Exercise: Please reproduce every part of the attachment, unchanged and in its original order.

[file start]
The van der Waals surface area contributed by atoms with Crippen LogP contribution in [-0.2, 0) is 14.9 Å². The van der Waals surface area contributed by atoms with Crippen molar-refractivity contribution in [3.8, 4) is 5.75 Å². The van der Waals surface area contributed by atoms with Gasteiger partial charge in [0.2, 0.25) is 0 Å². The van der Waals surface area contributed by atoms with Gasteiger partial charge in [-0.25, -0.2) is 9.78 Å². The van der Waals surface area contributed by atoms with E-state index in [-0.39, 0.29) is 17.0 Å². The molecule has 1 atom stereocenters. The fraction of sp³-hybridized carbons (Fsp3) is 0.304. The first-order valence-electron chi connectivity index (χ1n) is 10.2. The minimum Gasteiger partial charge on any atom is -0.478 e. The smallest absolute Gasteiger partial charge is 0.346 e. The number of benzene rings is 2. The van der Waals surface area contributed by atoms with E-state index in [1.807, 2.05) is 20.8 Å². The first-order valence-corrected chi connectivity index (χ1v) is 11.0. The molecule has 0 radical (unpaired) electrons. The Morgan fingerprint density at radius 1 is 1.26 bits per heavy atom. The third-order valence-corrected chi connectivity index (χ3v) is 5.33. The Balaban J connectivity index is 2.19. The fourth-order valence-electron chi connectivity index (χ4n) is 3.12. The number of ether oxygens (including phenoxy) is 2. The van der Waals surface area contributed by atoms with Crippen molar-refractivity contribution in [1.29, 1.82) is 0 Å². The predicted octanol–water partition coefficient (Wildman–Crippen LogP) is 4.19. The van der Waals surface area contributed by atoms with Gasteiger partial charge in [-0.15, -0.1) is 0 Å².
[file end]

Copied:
The van der Waals surface area contributed by atoms with Crippen LogP contribution in [-0.2, 0) is 14.9 Å². The van der Waals surface area contributed by atoms with Crippen molar-refractivity contribution in [3.8, 4) is 5.75 Å². The van der Waals surface area contributed by atoms with Gasteiger partial charge in [0.2, 0.25) is 0 Å². The van der Waals surface area contributed by atoms with Gasteiger partial charge in [-0.25, -0.2) is 9.78 Å². The van der Waals surface area contributed by atoms with E-state index in [-0.39, 0.29) is 17.0 Å². The molecule has 1 atom stereocenters. The fraction of sp³-hybridized carbons (Fsp3) is 0.304. The first-order valence-electron chi connectivity index (χ1n) is 10.2. The minimum Gasteiger partial charge on any atom is -0.478 e. The smallest absolute Gasteiger partial charge is 0.346 e. The number of benzene rings is 2. The van der Waals surface area contributed by atoms with E-state index in [1.807, 2.05) is 20.8 Å². The first-order valence-corrected chi connectivity index (χ1v) is 11.0. The molecule has 0 radical (unpaired) electrons. The Morgan fingerprint density at radius 1 is 1.26 bits per heavy atom. The third-order valence-corrected chi connectivity index (χ3v) is 5.33. The Balaban J connectivity index is 2.19. The fourth-order valence-electron chi connectivity index (χ4n) is 3.12. The number of ether oxygens (including phenoxy) is 2. The van der Waals surface area contributed by atoms with Crippen molar-refractivity contribution in [1.29, 1.82) is 0 Å². The predicted octanol–water partition coefficient (Wildman–Crippen LogP) is 4.19. The van der Waals surface area contributed by atoms with Gasteiger partial charge in [-0.15, -0.1) is 0 Å².